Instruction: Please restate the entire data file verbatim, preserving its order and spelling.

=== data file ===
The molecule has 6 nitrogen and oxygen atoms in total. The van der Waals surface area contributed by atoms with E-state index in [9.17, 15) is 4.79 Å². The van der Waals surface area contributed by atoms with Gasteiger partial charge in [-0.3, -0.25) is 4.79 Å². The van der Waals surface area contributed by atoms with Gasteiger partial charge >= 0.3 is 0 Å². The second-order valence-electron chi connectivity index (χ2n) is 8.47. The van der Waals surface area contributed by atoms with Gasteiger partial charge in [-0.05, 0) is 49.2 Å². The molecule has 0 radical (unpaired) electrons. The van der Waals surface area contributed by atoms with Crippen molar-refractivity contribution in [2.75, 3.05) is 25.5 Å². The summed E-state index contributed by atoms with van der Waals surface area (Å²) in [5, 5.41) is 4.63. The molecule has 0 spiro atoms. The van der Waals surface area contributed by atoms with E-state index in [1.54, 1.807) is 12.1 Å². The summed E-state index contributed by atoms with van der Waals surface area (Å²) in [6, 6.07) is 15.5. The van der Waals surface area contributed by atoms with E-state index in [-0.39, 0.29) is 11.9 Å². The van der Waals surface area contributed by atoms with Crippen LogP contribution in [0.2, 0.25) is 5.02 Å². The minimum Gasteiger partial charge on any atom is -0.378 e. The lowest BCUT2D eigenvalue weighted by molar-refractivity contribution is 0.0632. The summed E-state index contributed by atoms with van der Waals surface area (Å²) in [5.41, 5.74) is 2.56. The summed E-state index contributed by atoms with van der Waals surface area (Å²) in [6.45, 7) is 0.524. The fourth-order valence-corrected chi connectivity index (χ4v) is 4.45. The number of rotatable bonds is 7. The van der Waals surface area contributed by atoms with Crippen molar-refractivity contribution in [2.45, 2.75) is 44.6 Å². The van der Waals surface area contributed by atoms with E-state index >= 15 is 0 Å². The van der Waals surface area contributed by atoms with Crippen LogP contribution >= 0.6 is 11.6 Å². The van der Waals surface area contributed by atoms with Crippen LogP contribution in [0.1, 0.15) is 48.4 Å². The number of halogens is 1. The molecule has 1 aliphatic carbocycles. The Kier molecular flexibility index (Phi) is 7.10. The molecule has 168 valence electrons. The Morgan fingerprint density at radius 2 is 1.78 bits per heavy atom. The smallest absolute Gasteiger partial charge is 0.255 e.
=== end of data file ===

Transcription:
The molecule has 6 nitrogen and oxygen atoms in total. The van der Waals surface area contributed by atoms with E-state index in [9.17, 15) is 4.79 Å². The van der Waals surface area contributed by atoms with Gasteiger partial charge in [-0.3, -0.25) is 4.79 Å². The van der Waals surface area contributed by atoms with Gasteiger partial charge >= 0.3 is 0 Å². The second-order valence-electron chi connectivity index (χ2n) is 8.47. The van der Waals surface area contributed by atoms with Gasteiger partial charge in [-0.05, 0) is 49.2 Å². The molecule has 0 radical (unpaired) electrons. The van der Waals surface area contributed by atoms with Crippen molar-refractivity contribution in [2.75, 3.05) is 25.5 Å². The summed E-state index contributed by atoms with van der Waals surface area (Å²) in [5, 5.41) is 4.63. The molecule has 0 spiro atoms. The van der Waals surface area contributed by atoms with E-state index in [1.54, 1.807) is 12.1 Å². The summed E-state index contributed by atoms with van der Waals surface area (Å²) in [6, 6.07) is 15.5. The van der Waals surface area contributed by atoms with E-state index in [-0.39, 0.29) is 11.9 Å². The van der Waals surface area contributed by atoms with Crippen LogP contribution in [0.2, 0.25) is 5.02 Å². The minimum Gasteiger partial charge on any atom is -0.378 e. The lowest BCUT2D eigenvalue weighted by molar-refractivity contribution is 0.0632. The summed E-state index contributed by atoms with van der Waals surface area (Å²) in [5.41, 5.74) is 2.56. The summed E-state index contributed by atoms with van der Waals surface area (Å²) in [6.45, 7) is 0.524. The fourth-order valence-corrected chi connectivity index (χ4v) is 4.45. The number of rotatable bonds is 7. The van der Waals surface area contributed by atoms with Crippen molar-refractivity contribution in [2.45, 2.75) is 44.6 Å². The van der Waals surface area contributed by atoms with E-state index >= 15 is 0 Å². The van der Waals surface area contributed by atoms with Crippen LogP contribution >= 0.6 is 11.6 Å². The van der Waals surface area contributed by atoms with Crippen LogP contribution in [0.1, 0.15) is 48.4 Å². The number of halogens is 1. The molecule has 1 aliphatic carbocycles. The Kier molecular flexibility index (Phi) is 7.10. The molecule has 168 valence electrons. The Morgan fingerprint density at radius 2 is 1.78 bits per heavy atom. The smallest absolute Gasteiger partial charge is 0.255 e.